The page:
Dermot Healy’s “A Goat’s Song”: the missing review

My reader may be wondering whatever happened to my review of this book. Let me quote from where I am known as abailart:








abailart:This reviewer has been out at sea three days. I’ve been hurled and whirled, up and down and backwards all at the same time, been beaten up and chased by goats, and had three barrels of rum, gin, brandy, vodka, Jack Daniels, whisky, whiskey, potcheen and every other spirit of Irish moonshine poured down my throat. What a way to spend Christmas. If I recover I will say something about this brilliant novel.


Elizabeth But keep this part, too. It’s funny. Were you chased by goats on the boat?


Abailart Would that a boat had been involved. No, my whole peninsula became unmoored after fiendish rodents chewed through my isthmus. My three hitherto tame Nanny goats with whom I have lived in peaceful harmony these many years were driven berserk by the raging seas and mistook me for a Billy goat.


Elizabeth Slightly different from the description of the book but I think you have a compelling story there. Maybe “A Goat’s Story: An Autobiography” is in order?


K.D. Cool way to spend Christmas! I know you will recover so I will wait for your review, Ab!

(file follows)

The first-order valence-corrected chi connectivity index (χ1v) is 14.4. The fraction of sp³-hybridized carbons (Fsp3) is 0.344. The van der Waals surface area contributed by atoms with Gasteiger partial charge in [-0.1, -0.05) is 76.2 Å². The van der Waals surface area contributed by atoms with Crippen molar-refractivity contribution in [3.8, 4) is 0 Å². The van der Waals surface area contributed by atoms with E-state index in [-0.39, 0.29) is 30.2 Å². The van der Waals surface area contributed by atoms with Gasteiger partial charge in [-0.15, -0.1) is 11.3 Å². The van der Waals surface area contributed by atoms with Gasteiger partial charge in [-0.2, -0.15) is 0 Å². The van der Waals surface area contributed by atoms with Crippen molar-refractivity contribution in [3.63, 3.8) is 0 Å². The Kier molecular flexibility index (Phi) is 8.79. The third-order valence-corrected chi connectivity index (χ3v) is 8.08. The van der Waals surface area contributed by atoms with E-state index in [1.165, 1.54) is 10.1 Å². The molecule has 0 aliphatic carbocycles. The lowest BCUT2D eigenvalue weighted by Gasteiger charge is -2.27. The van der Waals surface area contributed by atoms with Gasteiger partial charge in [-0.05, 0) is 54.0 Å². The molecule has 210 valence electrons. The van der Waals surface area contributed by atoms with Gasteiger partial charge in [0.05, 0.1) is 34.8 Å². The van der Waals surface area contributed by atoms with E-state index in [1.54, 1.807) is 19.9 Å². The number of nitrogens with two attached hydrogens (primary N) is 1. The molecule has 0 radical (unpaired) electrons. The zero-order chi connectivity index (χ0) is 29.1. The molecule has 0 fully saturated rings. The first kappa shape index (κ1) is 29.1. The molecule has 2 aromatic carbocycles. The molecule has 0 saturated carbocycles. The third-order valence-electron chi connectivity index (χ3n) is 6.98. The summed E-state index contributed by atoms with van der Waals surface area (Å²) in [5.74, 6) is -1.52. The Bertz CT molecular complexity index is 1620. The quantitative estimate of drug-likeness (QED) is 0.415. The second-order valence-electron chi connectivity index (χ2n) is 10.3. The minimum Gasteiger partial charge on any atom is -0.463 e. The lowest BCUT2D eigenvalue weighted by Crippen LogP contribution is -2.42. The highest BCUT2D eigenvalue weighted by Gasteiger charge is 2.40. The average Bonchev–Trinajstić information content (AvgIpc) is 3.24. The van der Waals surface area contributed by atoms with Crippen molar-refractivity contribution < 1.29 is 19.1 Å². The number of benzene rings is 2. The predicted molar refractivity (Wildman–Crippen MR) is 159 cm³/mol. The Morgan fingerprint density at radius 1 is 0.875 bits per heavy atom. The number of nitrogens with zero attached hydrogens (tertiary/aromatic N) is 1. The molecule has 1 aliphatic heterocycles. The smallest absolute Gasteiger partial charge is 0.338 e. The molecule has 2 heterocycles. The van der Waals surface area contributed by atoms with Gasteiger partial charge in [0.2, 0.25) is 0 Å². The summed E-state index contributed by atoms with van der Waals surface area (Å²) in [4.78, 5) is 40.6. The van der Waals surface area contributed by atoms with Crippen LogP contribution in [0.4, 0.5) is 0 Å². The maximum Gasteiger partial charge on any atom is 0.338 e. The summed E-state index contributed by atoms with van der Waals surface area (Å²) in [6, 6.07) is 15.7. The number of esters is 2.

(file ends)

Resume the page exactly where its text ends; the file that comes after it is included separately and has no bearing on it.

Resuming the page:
Happy New Year!


Abailart Happy New Year, K.D. to you too!

Am off for asylum in Scotland for a week, and will return to review in 2011.

So that was my second New Year’s resolution broken (the first being never to make resolutions). Seriously though (as if), being away from a book for so long before reviewing it does bring insights. I realise that I usually review immediately upon completion, with close textual references to specific points of theme or form, and a general evaluation. I am looking forward to doing the forthcoming review with a much broader sweep. Perhaps this is most appropriate, for the novel got into my head as few have, just as my head seemed to enter the novel. Such swirly, unsettling literature that changes with every point of observation sets up a task I relish.

By the way, the novel has nothing whatsoever to do with goats. Except that it has.


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